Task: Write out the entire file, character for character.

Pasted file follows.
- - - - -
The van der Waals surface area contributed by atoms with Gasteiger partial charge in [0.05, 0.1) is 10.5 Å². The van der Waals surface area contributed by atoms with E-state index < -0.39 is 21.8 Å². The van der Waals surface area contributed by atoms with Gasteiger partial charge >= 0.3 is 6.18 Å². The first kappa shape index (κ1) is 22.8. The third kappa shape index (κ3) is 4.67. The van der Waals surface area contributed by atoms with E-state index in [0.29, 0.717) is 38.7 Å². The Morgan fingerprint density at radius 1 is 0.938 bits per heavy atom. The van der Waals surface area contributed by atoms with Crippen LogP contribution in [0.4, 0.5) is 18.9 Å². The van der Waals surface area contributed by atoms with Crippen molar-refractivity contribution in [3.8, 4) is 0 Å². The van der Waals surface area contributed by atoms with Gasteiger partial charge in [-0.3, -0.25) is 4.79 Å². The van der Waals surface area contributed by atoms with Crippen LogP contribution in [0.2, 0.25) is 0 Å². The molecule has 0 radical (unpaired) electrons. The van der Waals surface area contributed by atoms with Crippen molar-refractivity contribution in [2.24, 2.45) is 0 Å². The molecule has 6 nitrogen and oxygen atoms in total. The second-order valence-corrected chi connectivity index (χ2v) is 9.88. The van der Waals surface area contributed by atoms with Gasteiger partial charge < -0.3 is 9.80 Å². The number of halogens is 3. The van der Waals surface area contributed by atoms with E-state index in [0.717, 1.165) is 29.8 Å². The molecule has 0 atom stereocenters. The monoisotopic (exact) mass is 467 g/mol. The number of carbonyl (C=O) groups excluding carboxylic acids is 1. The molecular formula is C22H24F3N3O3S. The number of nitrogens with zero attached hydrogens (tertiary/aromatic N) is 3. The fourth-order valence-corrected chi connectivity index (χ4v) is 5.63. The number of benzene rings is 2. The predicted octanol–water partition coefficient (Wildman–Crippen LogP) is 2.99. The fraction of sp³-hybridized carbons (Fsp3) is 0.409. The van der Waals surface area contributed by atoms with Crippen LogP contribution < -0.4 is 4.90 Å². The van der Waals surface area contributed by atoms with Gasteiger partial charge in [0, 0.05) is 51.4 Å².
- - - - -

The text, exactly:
The van der Waals surface area contributed by atoms with Gasteiger partial charge in [0.05, 0.1) is 10.5 Å². The van der Waals surface area contributed by atoms with E-state index < -0.39 is 21.8 Å². The van der Waals surface area contributed by atoms with Gasteiger partial charge >= 0.3 is 6.18 Å². The first kappa shape index (κ1) is 22.8. The third kappa shape index (κ3) is 4.67. The van der Waals surface area contributed by atoms with E-state index in [0.29, 0.717) is 38.7 Å². The Morgan fingerprint density at radius 1 is 0.938 bits per heavy atom. The van der Waals surface area contributed by atoms with Crippen LogP contribution in [0.4, 0.5) is 18.9 Å². The van der Waals surface area contributed by atoms with Crippen molar-refractivity contribution in [3.8, 4) is 0 Å². The van der Waals surface area contributed by atoms with Gasteiger partial charge in [-0.3, -0.25) is 4.79 Å². The van der Waals surface area contributed by atoms with Crippen LogP contribution in [0.2, 0.25) is 0 Å². The molecule has 0 radical (unpaired) electrons. The van der Waals surface area contributed by atoms with Crippen molar-refractivity contribution in [2.24, 2.45) is 0 Å². The molecule has 6 nitrogen and oxygen atoms in total. The second-order valence-corrected chi connectivity index (χ2v) is 9.88. The van der Waals surface area contributed by atoms with Gasteiger partial charge < -0.3 is 9.80 Å². The number of halogens is 3. The van der Waals surface area contributed by atoms with E-state index in [0.717, 1.165) is 29.8 Å². The molecule has 0 atom stereocenters. The monoisotopic (exact) mass is 467 g/mol. The number of carbonyl (C=O) groups excluding carboxylic acids is 1. The molecular formula is C22H24F3N3O3S. The number of nitrogens with zero attached hydrogens (tertiary/aromatic N) is 3. The fourth-order valence-corrected chi connectivity index (χ4v) is 5.63. The number of benzene rings is 2. The predicted octanol–water partition coefficient (Wildman–Crippen LogP) is 2.99. The fraction of sp³-hybridized carbons (Fsp3) is 0.409. The van der Waals surface area contributed by atoms with Crippen LogP contribution < -0.4 is 4.90 Å². The van der Waals surface area contributed by atoms with Gasteiger partial charge in [0, 0.05) is 51.4 Å².